Originally posted 2010-08-03 09:08:01. Republished by Blog Post Promoter
In our ever crowding residential areas, more of us experience the situation in which the limbs of a neighbor’s tree overhang our property line. Most of the time, these limbs do not pose us any concern, but questions do arise as to whether we have the right to prune our neighbor’s trees. In the past,the Virginia rule has been that you could trim the branches of your neighbor’s tree up to your property line. However, the Virginia Supreme Court expanded that long-standing rule when it decided that an owner whose property was damaged by the root system of a neighbor’s tree may be entitled to more relief than simply cutting back the roots and overhanging branches to the property line.
What Does It Mean to be on the Board of Directors of your HOA? Potential Liability (Part 2 of a Series)
Originally posted 2010-10-27 08:19:06. Republished by Blog Post Promoter
We frequently are asked whether volunteer board members can be civilly liable for actions taken while a board member. This issue is of serious concern because lawsuits tend to be over inclusive, naming every possible defendant in the initial complaint. Why sign up as a volunteer board member if it could bankrupt you?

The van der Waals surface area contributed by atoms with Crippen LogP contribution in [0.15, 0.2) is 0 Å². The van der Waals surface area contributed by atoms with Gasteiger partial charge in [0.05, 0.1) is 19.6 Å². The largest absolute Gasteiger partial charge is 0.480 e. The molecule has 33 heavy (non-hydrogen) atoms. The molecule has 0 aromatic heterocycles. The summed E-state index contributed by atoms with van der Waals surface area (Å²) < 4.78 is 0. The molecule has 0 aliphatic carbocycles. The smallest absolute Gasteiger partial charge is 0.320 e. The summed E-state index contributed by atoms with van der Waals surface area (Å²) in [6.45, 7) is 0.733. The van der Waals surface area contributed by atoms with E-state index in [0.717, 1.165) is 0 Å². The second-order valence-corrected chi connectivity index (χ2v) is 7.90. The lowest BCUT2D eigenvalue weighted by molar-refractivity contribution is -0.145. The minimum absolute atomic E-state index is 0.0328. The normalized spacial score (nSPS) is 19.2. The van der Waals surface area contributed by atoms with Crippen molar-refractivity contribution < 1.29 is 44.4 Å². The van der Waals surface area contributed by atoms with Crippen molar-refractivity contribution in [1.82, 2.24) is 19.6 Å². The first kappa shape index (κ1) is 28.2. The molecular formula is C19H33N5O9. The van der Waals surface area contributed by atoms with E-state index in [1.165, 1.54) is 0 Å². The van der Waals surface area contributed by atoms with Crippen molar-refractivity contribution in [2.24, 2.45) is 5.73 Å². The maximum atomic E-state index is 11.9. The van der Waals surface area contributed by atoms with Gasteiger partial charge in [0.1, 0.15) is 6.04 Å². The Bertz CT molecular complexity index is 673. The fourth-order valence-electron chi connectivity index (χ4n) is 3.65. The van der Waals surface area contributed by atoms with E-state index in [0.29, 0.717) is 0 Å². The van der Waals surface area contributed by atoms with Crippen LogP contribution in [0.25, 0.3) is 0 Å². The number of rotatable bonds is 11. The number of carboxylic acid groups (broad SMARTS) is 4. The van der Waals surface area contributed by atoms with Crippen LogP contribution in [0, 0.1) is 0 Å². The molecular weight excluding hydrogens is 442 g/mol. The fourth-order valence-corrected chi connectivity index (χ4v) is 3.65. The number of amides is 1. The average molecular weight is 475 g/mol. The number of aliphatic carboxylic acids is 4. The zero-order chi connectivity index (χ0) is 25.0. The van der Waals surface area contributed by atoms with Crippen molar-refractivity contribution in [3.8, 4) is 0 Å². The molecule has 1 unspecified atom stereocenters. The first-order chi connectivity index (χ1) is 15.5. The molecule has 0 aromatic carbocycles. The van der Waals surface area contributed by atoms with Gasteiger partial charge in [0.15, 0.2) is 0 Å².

Originally posted 2011-07-05 09:05:23. Republished by Blog Post Promoter
Flying the flag is an important way that Americans celebrate their liberty and the sacrifices of past and present heroes who defend it. There were news stories about a dispute between an Ohio homeowners’ association and a Vietnam veteran over a flagpole that brought an important issue to the forefront.
In Ohio, a homeowner erected a large flagpole on his property to fly the flag. The homeowners’ association told him that the flagpole (not the flag) violated the declaration of covenants for the neighborhood, and asked him to take the flagpole down. It offered to place flagpoles in common areas in the neighborhood, and suggested that the covenants would allow him to fly a flag on a pole attached to his house. He refused. After a firestorm of publicity, the HOA averted litigation by permitting the homeowner to keep his flagpole. The underlying question remains: can a homeowners’ association really prohibit an owner from flying the American Flag?
Originally posted 2010-09-22 05:35:58. Republished by Blog Post Promoter
The Common Interest Community Board (the “CICB”) revoked a management company’s license for regulatory violations. In a case reported in the September issue of the Community Associations Institute Law Reporter (Virginia Common Interest Community Board v. Sarraga t/a Lakeside Community Management, File No. 2010-00562, June 24, 2010), the CICB revoked the license of Sarraga t/aLakeside Community Management and issued fines totaling $2,000.
Originally posted 2012-06-05 08:00:04. Republished by Blog Post Promoter